In response, the Bank implemented a series of monetary easing policies such as the zero interest rate policy, the quantitative easing policy, and the comprehensive easing policy. Thanks to these policies that stimulated the real economy, from time to time the economy began to head toward recovery. However, except for a period reflecting the effects of a surge in oil prices, these policies failed to put an end to the trend of a price decline. On the contrary, as deflation became protracted, deflationary expectations became entrenched, which made overcoming of deflation even more difficult, producing a vicious circle. Once the tendency to act based on such expectations becomes entrenched among households and firms, change is not an easy task. In this way, by becoming prolonged, deflation became a challenge that was even more difficult to overcome.
Let me explain the changes I have just mentioned by using the concept of the Phillips curve (Chart 8). The Phillips curve illustrates the relation between the output gap and the inflation rate. Put simply, it shows that when the economy is strengthening with the labor market as well as the goods and services markets being tightened, prices tend to increase. In the Phillips curve, the vertical axis depicts the inflation rate and the horizontal axis depicts the output gap. It is assumed that the relation of the two is an upward-sloping curve, that is, when the economy recovers and the output gap moves to the right, the inflation rate moves upward accordingly.
Let us look at the change in the Phillips curve for Japan over the past 15 years. The blue line is the Phillips curve based on data through the first half of the 1990s. The red line is the Phillips curve based on data since the second half of the 1990s. As you can see, the entire curve has shifted downward. This means that, even with the same economic conditions, the inflation rate is now lower than in the past. When the output gap is zero -- that is, when the economy is at an average level -- the year-on-year rate of change in consumer prices is 1.1 percent on the blue Phillips curve, while it is 0.3 percent on the red Philips curve, showing a substantial decline.
As a result of this downward shift, based on the current shape of the Phillips curve for Japan, a substantially positive output gap of 6 percent would be necessary to achieve the 2 percent price stability target. This gap matches the peak of the bubble period from the end of the 1980s to the early 1990s. Of course, the Bank does not aim to reproduce such a large output gap. Even if 2 percent inflation is achieved when the economy is booming, the inflation rate will decline again during the economic cycle. To achieve 2 percent inflation in a stable manner, therefore, it is necessary to create a relation between prices and economic activity such that inflation becomes 2 percent when the economy is in an ordinary state. If we think of it in this way, it becomes clear that the 2 percent price stability target cannot be achieved in a sustainable manner by simply following the past approach of increasing the inflation rate by stimulating the economy. A policy that aims at shifting the Phillips curve upward is required. To put it differently, a policy that is designed to change people's deflationary expectations is necessary. To use the metaphor of the anchor, it is a policy to raise the anchor and set it at the new level of 2 percent.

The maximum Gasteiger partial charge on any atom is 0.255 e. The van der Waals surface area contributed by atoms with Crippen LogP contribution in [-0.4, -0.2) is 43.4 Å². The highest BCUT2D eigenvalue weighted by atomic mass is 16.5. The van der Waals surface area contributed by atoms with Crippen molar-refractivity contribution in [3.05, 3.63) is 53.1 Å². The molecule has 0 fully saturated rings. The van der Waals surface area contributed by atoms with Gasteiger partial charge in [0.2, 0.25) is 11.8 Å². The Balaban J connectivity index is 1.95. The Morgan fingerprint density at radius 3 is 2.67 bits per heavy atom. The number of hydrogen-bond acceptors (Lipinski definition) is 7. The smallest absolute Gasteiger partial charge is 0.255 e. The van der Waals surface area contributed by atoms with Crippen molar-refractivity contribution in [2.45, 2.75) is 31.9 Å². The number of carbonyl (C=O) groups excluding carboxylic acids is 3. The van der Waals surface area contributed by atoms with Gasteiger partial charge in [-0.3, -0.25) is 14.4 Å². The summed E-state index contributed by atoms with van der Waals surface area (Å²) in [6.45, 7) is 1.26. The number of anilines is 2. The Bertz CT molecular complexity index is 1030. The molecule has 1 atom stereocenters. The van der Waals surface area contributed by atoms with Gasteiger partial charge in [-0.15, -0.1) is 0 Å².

As I have explained, in Japan, due to prolonged deflation of some 15 years, the Phillips curve has shifted downward. In other words, there is an entrenched expectation that it is difficult for prices to increase. I will next explain how to escape from this situation.
Of course, the traditional path of stimulating the economy through monetary easing and thereby narrowing the negative output gap continues to be important. At present, a negative output gap remains in Japan's economy, and this needs to turn positive. In the process, the experience of an actual increase in the inflation rate will help increase people's inflation expectations.
However, given that deflation expectations are entrenched in Japan -- that is, that the shape of the Phillips curve has changed -- turning the output gap positive by itself will not suffice to overcome deflation. Therefore, the Bank considered it necessary to take a step significantly different from the previous policies by working directly on people's expectations to dispel deflationary expectations -- to shift the Phillips curve upward. Given that the continuation of deflation in itself makes overcoming of deflation even more difficult, the Bank judged it necessary to implement its new initiatives as soon as possible. This led to the introduction of the QQE (Chart 9).
The QQE comprises two features aimed at drastically changing people's expectations at the earliest possible time.
First, to eliminate deflationary expectations that were entrenched among firms and households, the Bank showed its determination that it would definitively overcome deflation through a strong and clear commitment. The Bank clearly stated that it would achieve the price stability target of 2 percent in terms of the year-on-year rate of change in the CPI at the earliest possible time, with a time horizon of about two years, thus clearly specifying the period in which it would achieve the target.